The AFL-CIO has not decided if it will help fund the Democratic National Convention in right-to-work North Carolina, though the group still plans to work to elect the party’s candidates in November.
“We have not as of yet” decided to contribute, Richard Trumka, head of the labor federation, said yesterday at a press conference in Washington. “We will be doing the things we do; we will be building structure to try to get the president elected. We unequivocally support him and his re-election efforts.”
The AFL-CIO endorsed President Barack Obama’s re-election in March and will have members at the convention as delegates. The federation is not, however, planning to host big events such as the reception it held at Coors Field, home of the Colorado Rockies, during the 2008 Democratic convention in Denver.
This year’s convention is expected to culminate in Obama’s re-nomination at Bank of America Stadium in Charlotte on Sept. 6. Last month, two people familiar with the matter who requested anonymity told Bloomberg News the host committee was grappling with a fundraising deficit of about $27 million. Four years ago, unions contributed more than $8 million to the Democratic convention in Denver, according to financial disclosure reports.
Some unions, including the AFL-CIO’s Building and Construction Trades Department, said last year that they would not participate in the Charlotte convention because the party chose to hold its convention in a state that lacks unionized hotels for candidates and delegates. As a right-to-work state, North Carolina bars agreements that make union membership and payment of dues a job requirement.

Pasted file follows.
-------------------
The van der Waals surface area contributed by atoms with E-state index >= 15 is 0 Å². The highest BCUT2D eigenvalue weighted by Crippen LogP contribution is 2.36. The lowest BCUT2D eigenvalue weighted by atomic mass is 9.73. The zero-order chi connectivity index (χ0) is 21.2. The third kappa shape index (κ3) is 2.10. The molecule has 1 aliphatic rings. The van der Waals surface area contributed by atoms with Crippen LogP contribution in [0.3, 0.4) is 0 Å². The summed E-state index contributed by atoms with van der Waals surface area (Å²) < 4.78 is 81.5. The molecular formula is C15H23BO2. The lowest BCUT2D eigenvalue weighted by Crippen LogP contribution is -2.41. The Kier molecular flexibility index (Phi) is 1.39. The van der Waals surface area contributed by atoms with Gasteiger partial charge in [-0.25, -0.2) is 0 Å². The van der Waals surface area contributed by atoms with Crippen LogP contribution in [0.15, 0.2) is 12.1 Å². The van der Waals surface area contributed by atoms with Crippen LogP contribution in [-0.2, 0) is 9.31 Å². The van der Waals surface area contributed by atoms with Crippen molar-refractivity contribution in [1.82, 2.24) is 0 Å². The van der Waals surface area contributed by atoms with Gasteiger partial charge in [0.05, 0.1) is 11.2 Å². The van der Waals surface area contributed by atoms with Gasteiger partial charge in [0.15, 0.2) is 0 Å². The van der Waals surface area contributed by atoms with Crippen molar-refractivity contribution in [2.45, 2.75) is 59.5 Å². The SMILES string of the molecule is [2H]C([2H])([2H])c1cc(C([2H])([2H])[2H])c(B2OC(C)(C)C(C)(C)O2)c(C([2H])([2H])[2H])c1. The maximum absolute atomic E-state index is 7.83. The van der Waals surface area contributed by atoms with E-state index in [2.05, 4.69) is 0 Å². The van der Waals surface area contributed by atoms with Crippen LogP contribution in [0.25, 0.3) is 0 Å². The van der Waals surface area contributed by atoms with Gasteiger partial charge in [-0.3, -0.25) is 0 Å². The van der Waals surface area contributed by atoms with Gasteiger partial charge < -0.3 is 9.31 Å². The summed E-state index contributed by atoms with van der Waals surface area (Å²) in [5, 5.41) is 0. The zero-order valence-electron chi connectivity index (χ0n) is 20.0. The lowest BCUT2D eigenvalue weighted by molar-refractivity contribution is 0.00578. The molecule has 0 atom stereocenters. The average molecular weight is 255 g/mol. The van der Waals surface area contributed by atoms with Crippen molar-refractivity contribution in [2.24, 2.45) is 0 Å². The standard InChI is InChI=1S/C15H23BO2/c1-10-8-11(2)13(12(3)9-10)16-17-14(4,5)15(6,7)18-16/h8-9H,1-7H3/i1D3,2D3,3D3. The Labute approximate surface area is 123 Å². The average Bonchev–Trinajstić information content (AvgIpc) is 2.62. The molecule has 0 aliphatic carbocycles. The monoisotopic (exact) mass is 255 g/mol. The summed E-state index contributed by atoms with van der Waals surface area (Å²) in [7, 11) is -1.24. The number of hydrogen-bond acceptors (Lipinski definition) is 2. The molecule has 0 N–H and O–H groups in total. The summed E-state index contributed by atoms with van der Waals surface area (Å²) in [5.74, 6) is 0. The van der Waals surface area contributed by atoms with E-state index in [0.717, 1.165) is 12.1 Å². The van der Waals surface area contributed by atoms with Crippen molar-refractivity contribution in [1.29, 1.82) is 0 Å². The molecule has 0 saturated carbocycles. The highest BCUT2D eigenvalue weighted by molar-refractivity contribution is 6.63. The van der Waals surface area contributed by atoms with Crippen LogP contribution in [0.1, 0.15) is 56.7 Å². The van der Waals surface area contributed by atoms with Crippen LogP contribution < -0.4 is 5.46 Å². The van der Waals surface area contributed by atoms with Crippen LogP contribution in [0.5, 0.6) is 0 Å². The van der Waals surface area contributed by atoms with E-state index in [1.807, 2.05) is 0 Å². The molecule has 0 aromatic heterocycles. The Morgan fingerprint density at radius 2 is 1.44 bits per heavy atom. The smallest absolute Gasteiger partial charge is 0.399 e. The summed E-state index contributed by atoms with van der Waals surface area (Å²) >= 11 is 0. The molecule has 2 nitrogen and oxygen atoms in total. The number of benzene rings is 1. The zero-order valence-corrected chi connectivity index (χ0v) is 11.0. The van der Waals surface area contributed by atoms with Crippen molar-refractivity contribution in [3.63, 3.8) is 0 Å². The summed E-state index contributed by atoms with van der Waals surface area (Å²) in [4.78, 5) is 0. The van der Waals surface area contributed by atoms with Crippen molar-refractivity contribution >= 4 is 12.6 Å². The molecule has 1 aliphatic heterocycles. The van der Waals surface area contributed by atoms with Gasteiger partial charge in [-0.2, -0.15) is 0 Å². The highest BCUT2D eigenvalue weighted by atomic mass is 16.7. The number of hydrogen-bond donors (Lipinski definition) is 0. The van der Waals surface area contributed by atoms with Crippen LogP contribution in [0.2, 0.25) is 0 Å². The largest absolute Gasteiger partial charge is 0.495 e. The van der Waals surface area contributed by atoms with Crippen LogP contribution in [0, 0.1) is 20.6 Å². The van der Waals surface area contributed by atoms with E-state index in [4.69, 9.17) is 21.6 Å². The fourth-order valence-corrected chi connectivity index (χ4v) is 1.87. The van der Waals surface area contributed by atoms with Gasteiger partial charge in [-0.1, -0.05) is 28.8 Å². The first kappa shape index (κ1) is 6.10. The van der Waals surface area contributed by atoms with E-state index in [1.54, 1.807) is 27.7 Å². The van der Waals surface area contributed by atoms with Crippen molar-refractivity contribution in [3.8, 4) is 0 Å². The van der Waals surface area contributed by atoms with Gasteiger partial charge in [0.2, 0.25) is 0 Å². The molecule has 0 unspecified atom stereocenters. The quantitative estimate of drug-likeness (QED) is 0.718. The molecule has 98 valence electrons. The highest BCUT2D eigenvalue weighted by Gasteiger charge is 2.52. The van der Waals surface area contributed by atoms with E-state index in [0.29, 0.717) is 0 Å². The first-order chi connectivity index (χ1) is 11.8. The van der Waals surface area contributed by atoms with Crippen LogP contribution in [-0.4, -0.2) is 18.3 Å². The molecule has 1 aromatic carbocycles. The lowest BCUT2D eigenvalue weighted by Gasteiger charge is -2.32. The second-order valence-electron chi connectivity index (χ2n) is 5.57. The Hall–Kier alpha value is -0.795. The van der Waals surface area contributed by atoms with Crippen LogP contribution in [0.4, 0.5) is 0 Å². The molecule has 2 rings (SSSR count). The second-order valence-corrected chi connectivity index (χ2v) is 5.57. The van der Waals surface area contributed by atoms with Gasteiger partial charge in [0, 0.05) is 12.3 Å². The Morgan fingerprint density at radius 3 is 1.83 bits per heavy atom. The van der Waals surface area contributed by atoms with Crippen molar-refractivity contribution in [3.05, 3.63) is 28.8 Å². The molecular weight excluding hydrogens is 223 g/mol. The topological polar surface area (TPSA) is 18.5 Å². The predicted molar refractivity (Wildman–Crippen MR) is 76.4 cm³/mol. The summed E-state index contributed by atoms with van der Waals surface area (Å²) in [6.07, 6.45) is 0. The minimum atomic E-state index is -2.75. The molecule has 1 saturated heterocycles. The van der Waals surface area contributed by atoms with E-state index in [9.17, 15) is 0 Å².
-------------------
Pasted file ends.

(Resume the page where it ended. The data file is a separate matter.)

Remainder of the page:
“I will not be there,” Edwin Hill, the president of the International Brotherhood of Electrical Workers, said at yesterday’s press conference. “We do not intend to put any money into the convention.”
Trumka said yesterday that the reduced convention activity had “nothing to do” with the the North Carolina location. Rather, he said, the union wanted to use its resources to mobilize and educate voters across the U.S., with Obama’s re-election a top priority.
The convention, with a self-imposed ban on corporate donations, will show Obama is supporting the middle class and workers, while his Republican opponents are controlled by corporate interests, Melanie Roussell, the national press secretary of the Democratic National Committee said in an e-mail.
“We are pleased with the broad support we have from organized labor to help make this year’s convention the most open and accessible convention in history,” Roussell said.
The AFL-CIO is planning a one-day rally in Philadelphia in August, a month before the convention, to highlight the need for higher wages and improved educational opportunities. The rally was suggested by labor leaders after some complained about the North Carolina convention site.
“It’s to call attention to the fact that we need good union jobs in this country,” Hill said in a March interview. “Why would we want to go there and spend our money in a place that doesn’t even want us?”